If the Opposition had pushed the issue vigorously, they could have dethroned Indira Gandhi on this.
An obnoxious predecessor of the Citizenship Bill, which forms a part of the BJP manifesto, was such, if widely pushed by the then Opposition, could have dethroned Indira Gandhi. Fortunately for her, it went unnoticed outside of Assam. For those in the Northeast who understood it, it was more bitter than poison. It was placed in the statute books in 1983 soon after the cursed Assembly elections of February that year. The poll was boycotted by those who loved the soil of Assam, they observed an all Assam bandh for five days straight. Most of the polling staff for the constituencies in the Brahmaputra Valley was brought from Delhi. Voting in these areas was thin; in one constituency only 269 votes were cast and the Congress candidate was declared elected.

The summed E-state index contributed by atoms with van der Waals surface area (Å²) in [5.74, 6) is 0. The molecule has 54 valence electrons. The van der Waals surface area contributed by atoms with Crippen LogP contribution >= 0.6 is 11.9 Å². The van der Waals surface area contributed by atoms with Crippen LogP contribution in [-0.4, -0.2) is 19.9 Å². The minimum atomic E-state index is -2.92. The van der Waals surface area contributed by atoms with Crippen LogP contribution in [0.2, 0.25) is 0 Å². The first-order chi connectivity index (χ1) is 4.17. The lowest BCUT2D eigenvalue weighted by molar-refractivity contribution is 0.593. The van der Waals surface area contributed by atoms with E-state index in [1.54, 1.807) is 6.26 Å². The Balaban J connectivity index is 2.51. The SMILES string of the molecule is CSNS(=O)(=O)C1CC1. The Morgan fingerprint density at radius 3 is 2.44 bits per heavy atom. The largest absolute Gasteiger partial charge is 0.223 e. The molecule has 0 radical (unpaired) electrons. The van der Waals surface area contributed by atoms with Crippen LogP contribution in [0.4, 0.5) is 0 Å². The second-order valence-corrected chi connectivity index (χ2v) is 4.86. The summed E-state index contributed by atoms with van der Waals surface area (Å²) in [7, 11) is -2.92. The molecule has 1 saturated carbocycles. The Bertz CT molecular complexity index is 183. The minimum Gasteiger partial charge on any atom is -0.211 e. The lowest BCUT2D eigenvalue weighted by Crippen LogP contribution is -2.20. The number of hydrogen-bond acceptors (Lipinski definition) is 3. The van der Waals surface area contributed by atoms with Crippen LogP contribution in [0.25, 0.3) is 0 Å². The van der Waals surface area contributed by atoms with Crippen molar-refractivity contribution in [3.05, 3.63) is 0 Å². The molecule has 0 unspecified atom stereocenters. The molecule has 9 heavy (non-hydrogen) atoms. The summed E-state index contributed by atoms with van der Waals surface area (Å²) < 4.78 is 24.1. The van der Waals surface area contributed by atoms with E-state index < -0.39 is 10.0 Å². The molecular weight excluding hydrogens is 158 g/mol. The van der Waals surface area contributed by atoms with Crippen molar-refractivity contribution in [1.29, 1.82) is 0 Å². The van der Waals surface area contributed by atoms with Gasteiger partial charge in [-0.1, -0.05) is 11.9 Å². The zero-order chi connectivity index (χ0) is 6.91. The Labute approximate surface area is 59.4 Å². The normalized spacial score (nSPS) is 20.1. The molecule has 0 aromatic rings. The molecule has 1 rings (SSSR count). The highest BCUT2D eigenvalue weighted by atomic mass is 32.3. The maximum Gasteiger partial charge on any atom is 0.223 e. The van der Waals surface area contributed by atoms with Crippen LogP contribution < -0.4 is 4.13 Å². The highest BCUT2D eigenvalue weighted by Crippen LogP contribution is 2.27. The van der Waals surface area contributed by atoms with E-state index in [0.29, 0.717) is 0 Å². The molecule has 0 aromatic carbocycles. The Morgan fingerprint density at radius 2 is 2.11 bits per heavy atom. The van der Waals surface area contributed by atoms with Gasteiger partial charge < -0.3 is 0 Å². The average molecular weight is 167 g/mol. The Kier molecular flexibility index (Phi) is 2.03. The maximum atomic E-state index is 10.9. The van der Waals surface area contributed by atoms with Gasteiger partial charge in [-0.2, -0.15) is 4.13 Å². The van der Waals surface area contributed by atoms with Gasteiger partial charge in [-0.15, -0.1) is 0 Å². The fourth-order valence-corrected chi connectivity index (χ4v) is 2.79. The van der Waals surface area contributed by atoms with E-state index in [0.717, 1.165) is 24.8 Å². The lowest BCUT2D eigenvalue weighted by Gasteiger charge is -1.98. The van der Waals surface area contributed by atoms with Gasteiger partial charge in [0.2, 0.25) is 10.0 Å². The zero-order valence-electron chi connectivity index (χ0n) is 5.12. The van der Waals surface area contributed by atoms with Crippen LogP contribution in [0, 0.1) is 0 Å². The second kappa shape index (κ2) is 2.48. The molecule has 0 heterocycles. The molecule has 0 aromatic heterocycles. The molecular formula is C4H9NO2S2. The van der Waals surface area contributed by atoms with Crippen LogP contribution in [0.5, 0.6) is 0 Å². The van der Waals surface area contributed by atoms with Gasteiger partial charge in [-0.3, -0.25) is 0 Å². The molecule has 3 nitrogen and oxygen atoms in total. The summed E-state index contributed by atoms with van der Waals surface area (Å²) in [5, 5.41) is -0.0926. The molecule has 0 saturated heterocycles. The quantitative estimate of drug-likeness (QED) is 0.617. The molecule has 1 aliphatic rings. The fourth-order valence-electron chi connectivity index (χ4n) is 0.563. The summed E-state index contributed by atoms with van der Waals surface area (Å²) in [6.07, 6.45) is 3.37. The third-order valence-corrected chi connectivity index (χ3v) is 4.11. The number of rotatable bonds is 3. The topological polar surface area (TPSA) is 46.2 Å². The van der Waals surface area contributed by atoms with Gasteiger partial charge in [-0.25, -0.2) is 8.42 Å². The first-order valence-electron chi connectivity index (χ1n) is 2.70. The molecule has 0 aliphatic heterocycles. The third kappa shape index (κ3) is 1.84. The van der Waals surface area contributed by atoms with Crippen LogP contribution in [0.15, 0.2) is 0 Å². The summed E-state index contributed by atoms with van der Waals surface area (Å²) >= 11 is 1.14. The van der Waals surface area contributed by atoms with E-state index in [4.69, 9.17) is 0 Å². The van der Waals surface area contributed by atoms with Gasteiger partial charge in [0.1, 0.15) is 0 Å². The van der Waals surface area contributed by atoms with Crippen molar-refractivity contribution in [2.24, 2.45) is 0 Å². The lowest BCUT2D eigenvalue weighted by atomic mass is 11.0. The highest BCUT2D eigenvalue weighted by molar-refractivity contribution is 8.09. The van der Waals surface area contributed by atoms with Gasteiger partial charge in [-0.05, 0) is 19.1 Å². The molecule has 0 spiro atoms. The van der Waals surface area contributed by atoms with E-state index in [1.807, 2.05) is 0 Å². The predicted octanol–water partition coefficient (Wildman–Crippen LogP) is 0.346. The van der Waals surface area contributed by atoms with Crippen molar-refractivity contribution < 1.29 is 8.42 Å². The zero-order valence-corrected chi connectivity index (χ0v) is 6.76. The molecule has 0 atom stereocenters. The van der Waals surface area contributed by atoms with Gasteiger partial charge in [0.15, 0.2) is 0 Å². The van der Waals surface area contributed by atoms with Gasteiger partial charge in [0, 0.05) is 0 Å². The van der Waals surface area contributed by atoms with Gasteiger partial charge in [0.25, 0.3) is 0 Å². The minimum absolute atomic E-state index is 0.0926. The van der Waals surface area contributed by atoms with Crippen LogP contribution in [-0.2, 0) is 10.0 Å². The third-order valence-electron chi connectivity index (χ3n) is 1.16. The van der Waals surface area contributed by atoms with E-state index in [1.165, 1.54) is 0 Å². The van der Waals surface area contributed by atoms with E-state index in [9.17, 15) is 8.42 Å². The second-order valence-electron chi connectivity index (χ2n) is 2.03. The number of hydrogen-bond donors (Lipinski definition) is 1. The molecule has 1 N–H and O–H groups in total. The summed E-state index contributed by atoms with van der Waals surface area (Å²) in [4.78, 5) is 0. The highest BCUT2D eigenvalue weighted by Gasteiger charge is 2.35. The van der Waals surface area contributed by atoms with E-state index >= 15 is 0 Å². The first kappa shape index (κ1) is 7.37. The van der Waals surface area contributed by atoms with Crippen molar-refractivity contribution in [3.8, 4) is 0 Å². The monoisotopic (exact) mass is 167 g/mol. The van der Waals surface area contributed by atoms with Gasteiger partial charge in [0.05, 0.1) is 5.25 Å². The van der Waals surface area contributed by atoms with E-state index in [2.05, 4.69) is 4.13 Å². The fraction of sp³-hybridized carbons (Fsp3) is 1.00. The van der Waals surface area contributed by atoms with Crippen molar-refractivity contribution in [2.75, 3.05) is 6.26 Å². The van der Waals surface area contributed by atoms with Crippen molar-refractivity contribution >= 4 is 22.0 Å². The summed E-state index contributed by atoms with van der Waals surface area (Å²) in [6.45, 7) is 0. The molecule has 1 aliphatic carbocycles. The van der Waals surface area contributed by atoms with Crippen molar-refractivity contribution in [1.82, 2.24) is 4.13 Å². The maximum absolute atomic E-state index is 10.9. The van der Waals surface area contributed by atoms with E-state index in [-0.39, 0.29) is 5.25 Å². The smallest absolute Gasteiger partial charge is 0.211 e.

Soon after, the Illegal Migrants (Determination by Tribunals) Act 1983 was passed: popularly called IMDT. To give an idea of its perversity, it is set out below. It applied only to Assam, while all other states continued to practice the Foreigners Act 1946. When one drives to Meghalaya, it was difficult to realise when one had crossed over from Assam. But on two sides of the invisible border, two contradictory laws applied to foreigners. IMDT was legislation by Parliament to identify Bangladeshi infiltrators.
Under the 1983 Act, any person could make an application to the tribunal on whether or not the person whose name and other particulars given in the application, was an illegal immigrant. However, to make such an application, it was conditional that the “illegal immigrant” about whom the application was made, had to reside within 3 km of the applicant’s residence. One stringent condition was stipulated in the Act of 1983, which provided that the application in the prescribed form was accompanied by an affidavit sworn by not fewer than two persons residing within 3 km of the area in which the person was found or residing, corroborating the averments made.